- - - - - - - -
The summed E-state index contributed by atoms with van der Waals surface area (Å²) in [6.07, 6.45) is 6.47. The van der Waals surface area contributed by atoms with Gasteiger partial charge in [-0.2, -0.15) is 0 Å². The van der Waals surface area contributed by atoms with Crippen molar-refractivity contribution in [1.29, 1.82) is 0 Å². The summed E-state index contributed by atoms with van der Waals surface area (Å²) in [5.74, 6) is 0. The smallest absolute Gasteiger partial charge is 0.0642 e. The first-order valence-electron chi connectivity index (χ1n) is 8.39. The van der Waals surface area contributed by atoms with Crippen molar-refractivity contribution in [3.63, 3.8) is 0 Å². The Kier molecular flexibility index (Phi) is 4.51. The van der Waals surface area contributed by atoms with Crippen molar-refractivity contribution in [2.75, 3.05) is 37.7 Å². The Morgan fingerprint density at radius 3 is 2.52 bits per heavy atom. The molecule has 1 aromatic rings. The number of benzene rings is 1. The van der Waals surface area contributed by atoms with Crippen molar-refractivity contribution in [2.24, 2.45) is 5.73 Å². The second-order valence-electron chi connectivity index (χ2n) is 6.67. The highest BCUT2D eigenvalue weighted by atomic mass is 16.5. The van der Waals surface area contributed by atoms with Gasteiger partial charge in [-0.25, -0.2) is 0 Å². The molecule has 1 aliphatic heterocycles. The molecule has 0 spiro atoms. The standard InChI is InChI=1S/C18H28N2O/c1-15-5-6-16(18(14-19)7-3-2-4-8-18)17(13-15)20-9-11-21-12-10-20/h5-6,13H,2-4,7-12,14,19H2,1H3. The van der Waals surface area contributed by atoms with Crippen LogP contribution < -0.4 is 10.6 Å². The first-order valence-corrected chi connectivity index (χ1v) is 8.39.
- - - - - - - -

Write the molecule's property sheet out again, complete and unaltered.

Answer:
The summed E-state index contributed by atoms with van der Waals surface area (Å²) in [6.07, 6.45) is 6.47. The van der Waals surface area contributed by atoms with Gasteiger partial charge in [-0.2, -0.15) is 0 Å². The van der Waals surface area contributed by atoms with Crippen molar-refractivity contribution in [1.29, 1.82) is 0 Å². The summed E-state index contributed by atoms with van der Waals surface area (Å²) in [5.74, 6) is 0. The smallest absolute Gasteiger partial charge is 0.0642 e. The first-order valence-electron chi connectivity index (χ1n) is 8.39. The van der Waals surface area contributed by atoms with Crippen molar-refractivity contribution in [3.63, 3.8) is 0 Å². The Kier molecular flexibility index (Phi) is 4.51. The van der Waals surface area contributed by atoms with Crippen molar-refractivity contribution in [2.75, 3.05) is 37.7 Å². The Morgan fingerprint density at radius 3 is 2.52 bits per heavy atom. The molecule has 1 aromatic rings. The number of benzene rings is 1. The van der Waals surface area contributed by atoms with Crippen molar-refractivity contribution in [2.24, 2.45) is 5.73 Å². The second-order valence-electron chi connectivity index (χ2n) is 6.67. The highest BCUT2D eigenvalue weighted by atomic mass is 16.5. The van der Waals surface area contributed by atoms with Gasteiger partial charge in [-0.25, -0.2) is 0 Å². The molecule has 1 aliphatic heterocycles. The molecule has 0 spiro atoms. The standard InChI is InChI=1S/C18H28N2O/c1-15-5-6-16(18(14-19)7-3-2-4-8-18)17(13-15)20-9-11-21-12-10-20/h5-6,13H,2-4,7-12,14,19H2,1H3. The van der Waals surface area contributed by atoms with Crippen LogP contribution < -0.4 is 10.6 Å². The first-order valence-corrected chi connectivity index (χ1v) is 8.39.